Andrew Cuomo: "Extreme" GOPers Will Have To Answer to Voters For Killing "Public View" Marijuana Bill

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As we reported yesterday, State Senate Republicans killed a bill proposed by Governor Andrew Cuomo that would further decriminalize marijuana in the Empire State by closing a loophole that makes having weed in public a misdemeanor, while possessing weed in private is only a violation.

No skin off the gov's ass, though -- those "extreme" Republicans can look forward to facing voters in the fall, he says, and there's "no place" in New York for "extreme Conservative philosophy."

"You had the Conservative Party make their voice heard," the governor said on Fred Dicker's radio show this morning. "The state Senate heard the Conservative wing of the party and they're reacting to it -- and that will be an issue in the campaign season."

The governor again noted that "extreme' Conservative philosophy isn't gonna fly in a state like New York, and that Republicans in the state have been successful only when they take a more moderate stance.

Marijuana was decriminalized in New York in the 1970s with the passage of the Marijuana Reform Act, which made possession of small amounts of marijuana a ticketable offense, rather than a crime that will go on your permanent record. However, a loophole in the law makes it a misdemeanor to possess weed in "public view."

The loophole has led to the disproportionate arrests of young minorities -- of the roughly 50,000 people arrested each year in New York for low-level marijuana offenses, 87 percent are black or Hispanic.

"To me, it is not complicated," Cuomo continues. "I laid out the facts. I believe it's a clear issue. i think the support I put together [for the bill] makes it clear."

Cuomo's referring to the long list of law enforcement officials that were quick to get behind the measure to close the "public view" loophole. See several of the bill's supporters below.

· NYPD Commissioner Raymond Kelly called it "a balanced approach." (June 4, 2012, Press Release, Gov. Cuomo office)

· Manhattan District Attorney Cyrus Vance, who published an op-ed in support of legislation, also said the measure would bring greater "safety and fairness" to the criminal justice system," and called it "the right thing to do." (June 4, 2012, Press Release, Gov. Cuomo's office)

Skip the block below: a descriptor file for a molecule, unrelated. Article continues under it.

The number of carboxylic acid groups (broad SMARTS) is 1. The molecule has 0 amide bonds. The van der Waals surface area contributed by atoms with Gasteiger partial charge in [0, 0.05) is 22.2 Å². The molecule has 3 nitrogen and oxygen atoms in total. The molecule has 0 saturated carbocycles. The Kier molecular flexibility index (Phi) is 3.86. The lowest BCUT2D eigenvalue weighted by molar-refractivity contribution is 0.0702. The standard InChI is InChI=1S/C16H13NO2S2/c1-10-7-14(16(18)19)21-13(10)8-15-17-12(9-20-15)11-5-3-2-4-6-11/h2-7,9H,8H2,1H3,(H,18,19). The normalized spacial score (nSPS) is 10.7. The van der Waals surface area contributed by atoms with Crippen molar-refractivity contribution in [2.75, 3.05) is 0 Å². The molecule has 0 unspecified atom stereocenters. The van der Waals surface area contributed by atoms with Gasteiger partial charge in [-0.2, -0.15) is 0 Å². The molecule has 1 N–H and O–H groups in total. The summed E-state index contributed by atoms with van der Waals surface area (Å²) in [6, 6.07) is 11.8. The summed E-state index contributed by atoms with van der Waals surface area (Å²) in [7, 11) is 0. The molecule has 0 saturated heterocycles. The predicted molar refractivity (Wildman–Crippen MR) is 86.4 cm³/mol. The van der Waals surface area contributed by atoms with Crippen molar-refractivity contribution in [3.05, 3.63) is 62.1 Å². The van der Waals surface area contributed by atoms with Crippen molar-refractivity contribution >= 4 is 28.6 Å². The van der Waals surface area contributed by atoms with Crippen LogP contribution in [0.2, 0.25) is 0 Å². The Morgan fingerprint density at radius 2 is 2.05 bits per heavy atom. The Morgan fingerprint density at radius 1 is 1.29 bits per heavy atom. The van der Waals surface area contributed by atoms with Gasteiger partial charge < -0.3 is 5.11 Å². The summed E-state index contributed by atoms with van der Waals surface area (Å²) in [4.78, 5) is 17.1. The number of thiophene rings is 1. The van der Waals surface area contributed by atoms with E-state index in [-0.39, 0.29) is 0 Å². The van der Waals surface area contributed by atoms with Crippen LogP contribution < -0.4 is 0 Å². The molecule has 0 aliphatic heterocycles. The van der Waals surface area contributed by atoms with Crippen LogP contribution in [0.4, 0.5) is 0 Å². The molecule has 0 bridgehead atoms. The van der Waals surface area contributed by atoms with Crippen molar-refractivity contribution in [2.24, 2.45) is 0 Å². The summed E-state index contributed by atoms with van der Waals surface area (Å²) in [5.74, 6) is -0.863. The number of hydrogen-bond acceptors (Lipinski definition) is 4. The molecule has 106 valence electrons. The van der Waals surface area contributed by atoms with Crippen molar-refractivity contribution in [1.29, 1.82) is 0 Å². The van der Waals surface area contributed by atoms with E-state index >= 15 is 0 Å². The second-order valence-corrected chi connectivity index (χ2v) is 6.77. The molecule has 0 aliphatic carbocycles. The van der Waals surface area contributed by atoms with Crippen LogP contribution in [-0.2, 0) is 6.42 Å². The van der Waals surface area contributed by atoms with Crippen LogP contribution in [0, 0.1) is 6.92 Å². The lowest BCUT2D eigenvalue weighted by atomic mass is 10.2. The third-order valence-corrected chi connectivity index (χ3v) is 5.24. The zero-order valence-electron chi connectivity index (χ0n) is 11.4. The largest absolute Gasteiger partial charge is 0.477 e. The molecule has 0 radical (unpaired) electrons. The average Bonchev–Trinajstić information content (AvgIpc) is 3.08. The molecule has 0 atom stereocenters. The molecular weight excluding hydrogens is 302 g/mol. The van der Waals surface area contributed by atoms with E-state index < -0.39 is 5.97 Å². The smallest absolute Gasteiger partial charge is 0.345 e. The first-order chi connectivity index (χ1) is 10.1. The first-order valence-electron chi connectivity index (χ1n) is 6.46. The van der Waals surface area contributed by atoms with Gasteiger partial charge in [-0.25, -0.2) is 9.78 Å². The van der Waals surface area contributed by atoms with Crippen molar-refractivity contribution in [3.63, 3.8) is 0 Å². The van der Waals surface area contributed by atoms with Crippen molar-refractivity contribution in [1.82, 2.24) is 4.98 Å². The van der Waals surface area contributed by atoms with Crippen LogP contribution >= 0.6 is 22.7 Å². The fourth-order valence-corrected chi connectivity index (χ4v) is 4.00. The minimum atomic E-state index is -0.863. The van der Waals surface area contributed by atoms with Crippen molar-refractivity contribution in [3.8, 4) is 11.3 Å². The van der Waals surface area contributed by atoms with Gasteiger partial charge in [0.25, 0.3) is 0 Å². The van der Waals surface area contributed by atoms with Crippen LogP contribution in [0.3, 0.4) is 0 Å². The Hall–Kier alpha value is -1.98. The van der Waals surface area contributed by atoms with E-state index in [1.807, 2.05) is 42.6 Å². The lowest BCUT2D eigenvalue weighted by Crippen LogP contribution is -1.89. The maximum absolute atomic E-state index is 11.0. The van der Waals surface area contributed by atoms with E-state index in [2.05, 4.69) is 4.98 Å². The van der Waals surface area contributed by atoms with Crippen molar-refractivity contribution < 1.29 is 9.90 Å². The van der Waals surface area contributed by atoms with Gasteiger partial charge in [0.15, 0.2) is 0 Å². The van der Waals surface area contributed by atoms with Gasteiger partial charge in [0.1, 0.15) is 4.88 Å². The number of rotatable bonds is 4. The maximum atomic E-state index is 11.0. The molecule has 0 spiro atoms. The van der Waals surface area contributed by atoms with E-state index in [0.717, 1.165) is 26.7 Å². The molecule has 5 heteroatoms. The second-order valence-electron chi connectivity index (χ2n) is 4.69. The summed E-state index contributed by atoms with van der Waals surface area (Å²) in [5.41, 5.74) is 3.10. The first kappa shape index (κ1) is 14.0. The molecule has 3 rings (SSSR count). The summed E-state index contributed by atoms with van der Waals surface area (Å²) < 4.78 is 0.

· Brooklyn District Attorney Joe Hynes said the measure would "go a long way toward a more balanced approach to drug related offenses." (June 4, 2012, Press Release, Gov. Cuomo)

· Queens District Attorney Richard Brown said the proposal "strikes the right appropriate balance between the needs of law enforcement and the concerns of the community," and would "enhance the fair operation of our criminal justice system." (June 4, 2012, Press Release, Gov. Cuomo office)

· Bronx District Attorney Robert Johnson said the proposal would "make the law consistent and obviate the need for many arrests which erode the trust between the community and law enforcement." (June 4, 2012, Press Release, Gov. Cuomo office)

· State Island District Attorney Daniel Donovan, who ran for Attorney General on the Republican line, said the measure would allow NYPD to "reallocate some of its resources to address more serious crimes." (June 4, 2012, Press Release, Gov. Cuomo office)

· Nassau County District Attorney Kathleen Rice - the top law enforcement official in Sen. Dean Skelos's district, called the proposal a "common sense reform," and said the measure would "enhance community relationships with law enforcement," calling such relationships "the most important tool we have in keeping neighborhoods safe." (June 4, 2012, Press Release, Gov. Cuomo office)

· New York City Patrolmen's Benevolent Association President Patrick J. Lynch said that "the NYC PBA is very supportive" of the measure as it would provide "clear and precise directions" to law enforcement officers. (June 4, 2012, Press Release, Gov. Cuomo office)

· Rochester Police Chief Jim Sheppard praised the measure and said it would stop the practice of needlessly "putting kids into the system which obviously if they get into the system it makes it hard for them to have gainful employment and that can create more crime for us." (June 5, CBS News 8, Rochester).


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